- The Washington Times - Thursday, January 1, 2004

“Let’s hear it for the girls,” could well be the rallying cry for theater in 2003. Not that the guys are chopped liver — Rick Foucheux, David Sabin, David Marks, J. Fred Shiffman and Floyd King turned in transcendent performances — but there was something about the women this past theater season that just stands out.

Nancy Robinette has not had an off year in recent memory, but in 2003 she pulled a hat-trick with three widely variant portrayals. She proved that life is too good to be just for the young in Studio Theatre’s “A Play About the Baby,” Edward Albee’s frosty and funny chamber play about two enormously entertaining goblins who plague a couple in their 20s. Miss Robinette, perfectly paired with Philip Godwin, was so droll, witty and playful that their cruel mischief was a welcome sight — they seemed like a more evil version of Gertrude Lawrence and Noel Coward..

She triumphed again at Signature in the summer with “Donna Q,” a one-woman show about a New Year’s Day polar bear swim and plunge into unfamiliar territory. The play was a bit gloppy and touchy-feely in parts, but Miss Robinette shone as the quirky Donna Q, a small-town Wisconsinite who discovers her ability to transform lives and make magic after being laid off from her clerical job.

The fall was enlivened by the Shakespeare Theatre’s top-to-bottom excellent production of “The Rivals,” featuring Miss Robinette as the inimitable Mrs. Malaprop. Clad in frocks and hats that made her resemble an overdecorated wedding cake, she delivered the language-mangling lines with such breezy, ditzy charm that you half-believed her turns of phrase were right side up.

Holly Twyford also had a stellar year, starting with her pop musical turn as Viola in “Twelfth Night” at the Folger. Shakespeare’s comedy was reconfigured by playwright Craig Wright to include music in the quasi-romantic, Jonathan Richman vein, and the results were warmly enchanting. Miss Twyford was an ideal Viola — by turns brave, tender and resourceful — and she acquitted herself beautifully when belting out the rock tunes.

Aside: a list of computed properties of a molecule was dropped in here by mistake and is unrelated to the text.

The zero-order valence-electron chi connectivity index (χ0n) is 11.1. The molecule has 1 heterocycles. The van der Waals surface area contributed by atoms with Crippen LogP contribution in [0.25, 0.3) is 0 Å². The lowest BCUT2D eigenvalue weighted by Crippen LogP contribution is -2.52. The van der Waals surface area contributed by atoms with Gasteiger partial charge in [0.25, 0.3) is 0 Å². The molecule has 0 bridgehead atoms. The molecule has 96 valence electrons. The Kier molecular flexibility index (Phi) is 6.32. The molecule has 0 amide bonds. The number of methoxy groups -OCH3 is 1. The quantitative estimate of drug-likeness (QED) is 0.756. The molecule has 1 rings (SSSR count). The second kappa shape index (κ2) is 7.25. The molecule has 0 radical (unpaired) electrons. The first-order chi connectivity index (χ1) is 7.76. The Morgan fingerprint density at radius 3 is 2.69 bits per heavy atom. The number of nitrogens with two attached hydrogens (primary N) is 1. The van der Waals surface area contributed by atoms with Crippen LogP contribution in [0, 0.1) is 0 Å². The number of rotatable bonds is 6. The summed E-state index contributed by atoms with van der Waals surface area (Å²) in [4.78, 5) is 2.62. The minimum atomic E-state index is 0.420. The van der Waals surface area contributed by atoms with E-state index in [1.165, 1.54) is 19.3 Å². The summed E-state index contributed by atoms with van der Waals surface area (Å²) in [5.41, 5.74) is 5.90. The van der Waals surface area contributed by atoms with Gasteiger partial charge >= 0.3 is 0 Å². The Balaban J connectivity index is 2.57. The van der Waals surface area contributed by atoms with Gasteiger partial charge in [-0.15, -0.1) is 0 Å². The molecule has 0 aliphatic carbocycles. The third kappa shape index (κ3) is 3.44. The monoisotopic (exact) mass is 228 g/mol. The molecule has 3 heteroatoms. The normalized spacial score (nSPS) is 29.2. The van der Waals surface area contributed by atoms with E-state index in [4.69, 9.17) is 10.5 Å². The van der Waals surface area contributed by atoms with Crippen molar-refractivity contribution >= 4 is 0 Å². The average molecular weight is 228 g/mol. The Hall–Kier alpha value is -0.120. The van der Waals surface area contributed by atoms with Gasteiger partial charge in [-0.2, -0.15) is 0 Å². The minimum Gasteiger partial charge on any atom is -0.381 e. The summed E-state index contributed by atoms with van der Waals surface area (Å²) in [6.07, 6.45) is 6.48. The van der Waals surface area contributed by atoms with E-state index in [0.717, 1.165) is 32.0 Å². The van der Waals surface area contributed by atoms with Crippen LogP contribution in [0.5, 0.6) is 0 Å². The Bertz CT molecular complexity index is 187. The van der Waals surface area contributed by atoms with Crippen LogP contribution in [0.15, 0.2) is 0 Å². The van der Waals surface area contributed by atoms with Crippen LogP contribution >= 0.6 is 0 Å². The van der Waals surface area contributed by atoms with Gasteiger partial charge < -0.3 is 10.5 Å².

At Arena Stage in “An American Daughter,” she also contributed a vivid, hilarious performance as Quincy Quince, a twittering, neo-feminist publicity hog who brings out the witch in the play’s middle-aged female characters. Dressed like a hooker and prattling on like Camille Paglia on crank, Miss Twyford’s Quincy embodied the ambivalence the original women’s libbers feel when confronted with the third generation of feminism. Actress Laurie Kennedy proved a delightful counterpart to the abrasive Quincy in the role of “Daughter’s” old-school Georgetown socialite Charlotte “Chubby” Hughes, whose bubbly, bright-side personality could be an easy target for cheap shots. Instead, Chubby comes off as a survivor, for whom optimism is a choice, not an intellectual failing.

Speaking of American politics, some of the prettiest moments in Ford’s Theatre’s production of “1776” came from the two female roles, Abigail Adams (Anne Kangengeiser) and Martha Jefferson (Kate Baldwin). In the songs “Yours, Yours, Yours” and “Compliments,” we glimpse the equitable intimacies of the Adams marriage, while Miss Baldwin charmingly showed us what made her fall so hard for the protean Jefferson. It was not his politics, but that “He Plays the Violin.”